Opposition mounts against proposed Hopatcong police gun range

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  • Roomful of protesters hold signs against police shooting range at Hopatcong Town Council meeting Photos by Amy Shewchuk

  • Eight-year-old A.J. Caroleo

  • Hopatcong Town Council says it understands this is a 'sensitive topic'


— Last Wednesday night’s Hopatcong Town Council meeting was filled to standing room capacity with concerned citizens opposing a police training shooting range slated to be constructed next to One Step Closer Animal Rescue’s (O.S.C.A.R.) new shelter. The newly renovated 40-kennel shelter is located on the Byram/Hopatcong border and is only a quarter of a mile from the proposed range.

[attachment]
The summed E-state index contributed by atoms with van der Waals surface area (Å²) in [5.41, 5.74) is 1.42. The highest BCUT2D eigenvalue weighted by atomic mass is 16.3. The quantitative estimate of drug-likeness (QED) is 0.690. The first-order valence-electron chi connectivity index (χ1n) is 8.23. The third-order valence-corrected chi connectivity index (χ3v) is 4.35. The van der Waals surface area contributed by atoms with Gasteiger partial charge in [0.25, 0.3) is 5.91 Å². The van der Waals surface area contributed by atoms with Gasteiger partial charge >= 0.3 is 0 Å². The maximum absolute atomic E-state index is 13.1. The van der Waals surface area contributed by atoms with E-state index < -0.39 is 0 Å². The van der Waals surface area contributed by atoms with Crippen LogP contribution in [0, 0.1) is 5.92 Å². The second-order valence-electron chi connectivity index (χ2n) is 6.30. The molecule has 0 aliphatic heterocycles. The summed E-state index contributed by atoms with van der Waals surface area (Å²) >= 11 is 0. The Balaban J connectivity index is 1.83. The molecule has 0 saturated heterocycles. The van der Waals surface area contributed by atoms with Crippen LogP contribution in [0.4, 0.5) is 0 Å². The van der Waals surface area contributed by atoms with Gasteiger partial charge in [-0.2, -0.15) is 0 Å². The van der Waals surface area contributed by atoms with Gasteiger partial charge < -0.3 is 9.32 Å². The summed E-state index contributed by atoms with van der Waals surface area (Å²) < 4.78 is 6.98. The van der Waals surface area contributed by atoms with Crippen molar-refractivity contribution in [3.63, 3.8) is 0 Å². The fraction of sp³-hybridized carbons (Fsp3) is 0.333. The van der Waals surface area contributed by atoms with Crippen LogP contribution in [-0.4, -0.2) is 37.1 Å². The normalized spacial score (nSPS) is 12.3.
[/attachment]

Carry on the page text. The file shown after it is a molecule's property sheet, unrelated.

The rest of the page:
Since hearing of the potential of a firing range near her property in December, Cassie Prisco, O.S.C.A.R. founder and director, fears that having this facility so close to the shelter would cause extreme stress, fear and potential danger to the animals it houses.

“If I had known that this was even a remote possibility we would have never purchased the property in the first place,” Prisco said.

Prisco began the public comment portion with a list of expectations from the town before the firing range is used, including: a full Planning Board review and following all its recommendations; explanation of how the site will be constructed and what materials will be used; knowledge of the types of tactical training will take place there and whether it would include sniper training; what remediation measures will be taken regarding Hopatcong’s noise ordinances; and an environmental impact study and report.